Bausch + Lomb new daily disposable lens debuts

June 15, 2012
Liz Meszaros

A new premium daily disposable contact lens from Bausch + Lomb is made from a proprietary material that combines the features of conventional hydrogel and silicone hydrogel material.

Key Points

Birmingham, England-A new premium daily disposable contact lens (Biotrue ONEday) from Bausch + Lomb is made from a proprietary material (HyperGel) that combines the features of conventional hydrogel and silicone hydrogel material. Launched at the annual conference of the British Contact Lens Association last month, this new lens provides the optimal conditions for maintaining not only all-day comfort, but good ocular health as well.

The contact lens provides the maximum amount of moisture of any daily disposable lens available today, even after 16 hours of wear, the company noted. The lens contains 78% water-the same water content as the cornea-and delivers virtually the same oxygen level as the open eye.

"The aerodynamic blueprints of some automobiles, for example, are based on and take bio-inspiration from the aerodynamics of fish," Dr. Künzler said. "In the ocular world, the Crystalens, for example, is [made of] a material we developed several years ago that is based on the natural accommodating lens of the eye. We recently introduced a multi-purpose solution (Biotrue) that is bio-inspired and contains hyaluronic acid, which is a component of the eye and is responsible for lubrication."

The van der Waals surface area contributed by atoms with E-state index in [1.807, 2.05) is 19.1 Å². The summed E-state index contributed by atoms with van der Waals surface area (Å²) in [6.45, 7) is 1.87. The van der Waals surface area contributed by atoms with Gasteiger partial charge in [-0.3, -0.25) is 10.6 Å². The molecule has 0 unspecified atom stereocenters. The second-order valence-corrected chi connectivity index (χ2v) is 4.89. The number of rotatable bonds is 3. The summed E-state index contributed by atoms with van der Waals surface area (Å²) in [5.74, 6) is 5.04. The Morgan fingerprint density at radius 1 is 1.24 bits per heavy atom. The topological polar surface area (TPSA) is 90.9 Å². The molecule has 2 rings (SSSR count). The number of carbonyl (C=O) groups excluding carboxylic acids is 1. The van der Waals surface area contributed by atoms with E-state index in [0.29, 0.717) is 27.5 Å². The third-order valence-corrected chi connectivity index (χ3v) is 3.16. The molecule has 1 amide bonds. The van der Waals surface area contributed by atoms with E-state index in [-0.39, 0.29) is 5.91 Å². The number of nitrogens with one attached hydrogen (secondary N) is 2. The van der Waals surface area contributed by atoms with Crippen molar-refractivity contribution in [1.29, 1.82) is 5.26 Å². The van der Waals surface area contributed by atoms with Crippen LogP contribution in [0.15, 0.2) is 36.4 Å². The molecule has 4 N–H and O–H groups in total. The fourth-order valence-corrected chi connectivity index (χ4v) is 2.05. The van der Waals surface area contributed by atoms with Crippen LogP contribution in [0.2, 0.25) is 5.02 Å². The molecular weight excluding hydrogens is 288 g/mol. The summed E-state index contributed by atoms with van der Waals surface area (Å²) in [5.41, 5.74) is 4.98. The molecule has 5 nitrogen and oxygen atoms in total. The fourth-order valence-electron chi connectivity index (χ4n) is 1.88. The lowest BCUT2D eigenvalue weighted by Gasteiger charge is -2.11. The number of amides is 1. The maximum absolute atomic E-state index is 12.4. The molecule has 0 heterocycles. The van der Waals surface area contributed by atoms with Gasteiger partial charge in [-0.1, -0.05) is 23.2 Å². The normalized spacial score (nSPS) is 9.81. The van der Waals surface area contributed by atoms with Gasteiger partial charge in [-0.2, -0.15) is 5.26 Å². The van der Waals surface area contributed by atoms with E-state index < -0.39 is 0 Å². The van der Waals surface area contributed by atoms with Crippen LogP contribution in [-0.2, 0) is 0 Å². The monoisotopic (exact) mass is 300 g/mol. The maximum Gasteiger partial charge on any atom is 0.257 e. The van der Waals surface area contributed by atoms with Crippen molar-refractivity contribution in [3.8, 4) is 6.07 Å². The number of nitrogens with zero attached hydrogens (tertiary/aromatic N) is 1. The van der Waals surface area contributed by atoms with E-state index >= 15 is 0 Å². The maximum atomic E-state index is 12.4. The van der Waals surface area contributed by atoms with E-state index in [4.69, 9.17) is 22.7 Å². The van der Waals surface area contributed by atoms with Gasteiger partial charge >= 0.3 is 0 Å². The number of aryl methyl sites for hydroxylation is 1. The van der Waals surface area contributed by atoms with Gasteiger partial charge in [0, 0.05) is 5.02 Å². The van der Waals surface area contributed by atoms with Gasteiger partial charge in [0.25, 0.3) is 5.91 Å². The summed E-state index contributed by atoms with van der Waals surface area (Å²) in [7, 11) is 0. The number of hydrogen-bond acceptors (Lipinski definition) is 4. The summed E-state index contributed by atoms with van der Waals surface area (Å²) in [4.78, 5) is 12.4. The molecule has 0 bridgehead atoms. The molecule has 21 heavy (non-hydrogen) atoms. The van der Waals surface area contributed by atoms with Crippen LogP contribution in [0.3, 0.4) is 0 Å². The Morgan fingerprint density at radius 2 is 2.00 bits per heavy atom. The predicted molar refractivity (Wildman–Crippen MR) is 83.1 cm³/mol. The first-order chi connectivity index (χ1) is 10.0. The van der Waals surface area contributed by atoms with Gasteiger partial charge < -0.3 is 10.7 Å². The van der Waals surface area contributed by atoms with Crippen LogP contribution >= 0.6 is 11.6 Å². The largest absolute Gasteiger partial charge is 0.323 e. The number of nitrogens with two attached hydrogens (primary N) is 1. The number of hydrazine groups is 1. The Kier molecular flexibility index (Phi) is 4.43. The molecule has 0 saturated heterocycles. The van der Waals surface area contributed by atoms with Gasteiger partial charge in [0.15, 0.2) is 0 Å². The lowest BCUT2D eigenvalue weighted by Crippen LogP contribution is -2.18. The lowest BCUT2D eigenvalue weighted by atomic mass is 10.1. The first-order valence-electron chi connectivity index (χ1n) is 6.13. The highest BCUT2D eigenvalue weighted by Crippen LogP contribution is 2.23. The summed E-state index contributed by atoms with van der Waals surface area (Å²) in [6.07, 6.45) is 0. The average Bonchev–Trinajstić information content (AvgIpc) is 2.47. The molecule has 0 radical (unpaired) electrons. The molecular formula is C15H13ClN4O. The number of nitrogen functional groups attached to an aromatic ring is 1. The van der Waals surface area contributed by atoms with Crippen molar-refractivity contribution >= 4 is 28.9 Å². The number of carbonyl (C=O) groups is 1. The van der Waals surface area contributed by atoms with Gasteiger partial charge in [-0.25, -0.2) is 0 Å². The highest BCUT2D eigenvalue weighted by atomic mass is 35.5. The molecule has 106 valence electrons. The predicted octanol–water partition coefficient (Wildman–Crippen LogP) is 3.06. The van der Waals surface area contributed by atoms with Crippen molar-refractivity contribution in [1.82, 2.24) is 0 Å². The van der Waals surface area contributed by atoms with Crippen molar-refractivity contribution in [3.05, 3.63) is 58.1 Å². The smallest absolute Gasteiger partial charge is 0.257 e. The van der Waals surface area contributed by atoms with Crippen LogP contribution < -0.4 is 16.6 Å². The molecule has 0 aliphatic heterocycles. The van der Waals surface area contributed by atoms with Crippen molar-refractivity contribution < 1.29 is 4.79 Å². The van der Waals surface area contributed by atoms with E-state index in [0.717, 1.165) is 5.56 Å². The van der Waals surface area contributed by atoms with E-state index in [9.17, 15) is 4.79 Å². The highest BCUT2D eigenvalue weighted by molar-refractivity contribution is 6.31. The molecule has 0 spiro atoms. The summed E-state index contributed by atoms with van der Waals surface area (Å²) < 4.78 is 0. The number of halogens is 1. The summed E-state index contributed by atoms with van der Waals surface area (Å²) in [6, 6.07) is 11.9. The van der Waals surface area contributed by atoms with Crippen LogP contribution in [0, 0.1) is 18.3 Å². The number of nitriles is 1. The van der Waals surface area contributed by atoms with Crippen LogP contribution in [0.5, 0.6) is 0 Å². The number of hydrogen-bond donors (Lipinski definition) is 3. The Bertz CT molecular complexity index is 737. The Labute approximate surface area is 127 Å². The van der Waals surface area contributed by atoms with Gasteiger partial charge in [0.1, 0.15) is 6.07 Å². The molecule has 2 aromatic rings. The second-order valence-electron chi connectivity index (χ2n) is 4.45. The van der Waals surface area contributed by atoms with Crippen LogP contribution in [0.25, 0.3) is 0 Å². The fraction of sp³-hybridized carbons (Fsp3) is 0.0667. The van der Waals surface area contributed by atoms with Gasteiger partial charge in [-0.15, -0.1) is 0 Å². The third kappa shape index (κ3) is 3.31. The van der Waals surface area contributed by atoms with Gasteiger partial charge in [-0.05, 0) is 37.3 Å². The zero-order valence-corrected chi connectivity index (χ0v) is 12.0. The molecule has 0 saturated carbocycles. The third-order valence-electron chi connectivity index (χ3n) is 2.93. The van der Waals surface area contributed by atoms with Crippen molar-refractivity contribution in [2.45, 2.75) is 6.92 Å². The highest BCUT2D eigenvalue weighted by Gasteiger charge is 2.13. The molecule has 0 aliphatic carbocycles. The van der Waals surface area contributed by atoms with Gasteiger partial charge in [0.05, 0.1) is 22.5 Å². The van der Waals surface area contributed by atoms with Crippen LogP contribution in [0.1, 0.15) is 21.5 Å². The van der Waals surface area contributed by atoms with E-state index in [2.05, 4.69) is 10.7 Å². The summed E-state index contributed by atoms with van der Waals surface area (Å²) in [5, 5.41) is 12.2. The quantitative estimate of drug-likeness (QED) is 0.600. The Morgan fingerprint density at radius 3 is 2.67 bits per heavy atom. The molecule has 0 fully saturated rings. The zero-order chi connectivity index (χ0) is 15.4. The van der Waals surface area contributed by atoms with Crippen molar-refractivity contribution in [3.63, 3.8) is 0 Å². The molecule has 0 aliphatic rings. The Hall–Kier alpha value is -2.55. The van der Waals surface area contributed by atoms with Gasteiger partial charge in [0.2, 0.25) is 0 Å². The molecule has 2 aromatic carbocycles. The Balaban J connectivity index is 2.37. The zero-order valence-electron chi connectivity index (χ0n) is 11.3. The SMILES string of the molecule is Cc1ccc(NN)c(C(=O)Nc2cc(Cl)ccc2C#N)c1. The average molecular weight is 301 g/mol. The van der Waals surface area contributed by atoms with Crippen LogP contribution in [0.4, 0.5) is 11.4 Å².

Similarly, the outer surface of the new daily disposable contact lens is designed to mimic the lipid layer over the tear film, which prevents dehydration of the lens by holding water in the lens. To achieve this, Dr. Künzler and colleagues also incorporated surfactant chemistries that are enriched at the surface of the lens.

"The lipid layer of the eye is made up of naturally occurring surfactants," Dr. Künzler said. "These surfactants form a boundary layer, a lipid layer that minimizes and almost prevents water from going through it, yet maintains good wetting and lubricity."

Surfactants are incorporated into the lens material, they do not leach out; they are enriched at the lens surface and remain there, and mimic the natural lipid layer of the eyeball. In the past, lens dehydration was a problem, and sometimes, lenses dehydrated so much that they actually took water from the eye, a phenomenon known as epithelial dehydration, he added.

Developing a material that has 78% water and has a chemistry that prevents dehydration is a breakthrough, Dr. Künzler noted.

Recent studies of the new daily disposable contact lens have shown that, even after 16 hours of wear, the lens was losing, on average, only 1.5% water, compared with other lenses, which lose 6% to 8% water under normal conditions. To assess dehydration in the lens, clinicians also conducted studies in humidity-controlled rooms, with a relative humidity of around 5%, comparable to desert conditions. Even under such arid conditions, water loss with the new daily disposable contact lens was only 1.5%, Dr. Künzler said.

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